Sanctuary law 'futile,' US Attorney says

City Attorney Dennis Herrera sought an assurance from U.S. Attorney Joseph Russoniello that if city workers adhered to a new law adopted by the Board of Supervisors they would not face federal prosecution. The response was less than reassuring.

The law, which was unsuccessfully vetoed by Mayor Gavin Newsom, changes how illegal immigrant youths arrested on felony charges are reported to federal authorities. Before, they were reported to the feds after being arrested, but the new policy says they should be reported only after being convicted.

Herrera received an official letter from Russoniello on Thursday.

“Of the numerous proposals advancing immigration law reform, none that I am aware of provide for or hint at, for that matter, creating a mechanism whereby illegal aliens who have or are engaged in dangerous criminal misconduct will be entitled to adjustment of their status or any other favorable treatment, which is why shielding them from detection by federal authorities now is not only potentially illegal but probably futile,” Russoniello wrote in the letter.

He wrote that he has “not authority, discretionary or otherwise, to grant amnesty from federal prosecution to anyone who follows the protocol set out in the referenced ordinance.”

In his letter to Russoniello, Herrera wrote: “If the U.S. Attorney's Office does not provide us with an adequate assurance that it will not prosecute City officials or employees who would implement the Amendment, my Office may be compelled to explore with City policymakers other options regarding the implementation and enforcement of the Amendment, including the possibility of filing a declaratory relief action in federal court.”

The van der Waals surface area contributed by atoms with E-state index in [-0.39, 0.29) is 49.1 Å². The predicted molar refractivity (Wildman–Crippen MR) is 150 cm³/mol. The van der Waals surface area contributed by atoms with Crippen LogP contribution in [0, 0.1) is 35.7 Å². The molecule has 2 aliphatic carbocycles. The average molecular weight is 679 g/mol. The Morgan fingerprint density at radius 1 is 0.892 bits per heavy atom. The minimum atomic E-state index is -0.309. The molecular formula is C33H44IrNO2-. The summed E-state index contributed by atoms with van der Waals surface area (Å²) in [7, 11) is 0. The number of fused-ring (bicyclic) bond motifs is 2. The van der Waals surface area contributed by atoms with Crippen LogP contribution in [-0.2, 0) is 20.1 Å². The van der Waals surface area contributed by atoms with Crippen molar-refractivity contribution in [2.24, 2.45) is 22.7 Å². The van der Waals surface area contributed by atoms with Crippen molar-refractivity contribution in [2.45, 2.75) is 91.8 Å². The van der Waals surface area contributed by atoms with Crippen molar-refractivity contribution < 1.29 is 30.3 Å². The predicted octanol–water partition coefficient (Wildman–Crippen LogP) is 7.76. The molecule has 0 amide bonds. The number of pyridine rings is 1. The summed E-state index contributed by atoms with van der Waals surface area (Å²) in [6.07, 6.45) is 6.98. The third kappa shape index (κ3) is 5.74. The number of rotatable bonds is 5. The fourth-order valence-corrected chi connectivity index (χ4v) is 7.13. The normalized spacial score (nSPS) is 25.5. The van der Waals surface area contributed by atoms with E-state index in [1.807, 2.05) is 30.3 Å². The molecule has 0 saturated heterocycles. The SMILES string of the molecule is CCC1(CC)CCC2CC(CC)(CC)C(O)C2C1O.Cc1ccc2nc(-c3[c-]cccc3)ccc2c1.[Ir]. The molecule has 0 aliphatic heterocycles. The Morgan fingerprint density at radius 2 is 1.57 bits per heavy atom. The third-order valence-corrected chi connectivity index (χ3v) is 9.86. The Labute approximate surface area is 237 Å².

The sanctuary law officially goes into effect Dec. 10, and actual implementation is scheduled for 60 days from that day.

Bay Area NewsGovernment & PoliticsPoliticsUnder the Dome

If you find our journalism valuable and relevant, please consider joining our Examiner membership program.
Find out more at www.sfexaminer.com/join/

Just Posted

Basketball (Shutterstock)
SI alum Begovich gets his moment, but Stanford falls on Senior Day

MAPLES PAVILION — Generally speaking, Stanford’s home finale on Saturday afternoon, a… Continue reading

U.S. Attorney David Anderson announces federal firearms charges against two men for their roles in a March 2019 shooting outside the Fillmore Heritage Center in a news conference alongside SFPD staff at the Phillip Burton Federal Building on Thursday, Jan. 9, 2020. (Kevin N. Hume/S.F. Examiner)
Departing U.S. attorney predicts corruption probe will continue

David Anderson shook up City Hall as top federal prosecutor

Board of Supervisors President Shamann Walton, a former school board member, has been asked to help secure an agreement between the school district and teacher’s union. <ins>(Kevin N. Hume/S.F. Examiner)</ins>
 <ins></ins>
Supervisor Walton tapped to mediate teacher contract talks

District and union at odds over hours in-person students should be in the classroom

California is set to receive supplies of the Johnson & Johnson vaccine, which is still under review by the U.S. Food and Drug Administration. (Courtesy photo)
California could receive 380K doses of new J&J COVID vaccine next week

California could receive 380,300 doses of the new Johnson & Johnson vaccine… Continue reading

Disability advocates protested outside the home of San Francisco Health Officer Tomas Aragon. (Courtesy Brooke Anderson)
Vaccine rollout plan for people with disabilities remains deeply flawed

On February 13, disability activists paid a visit to the house of… Continue reading

Most Read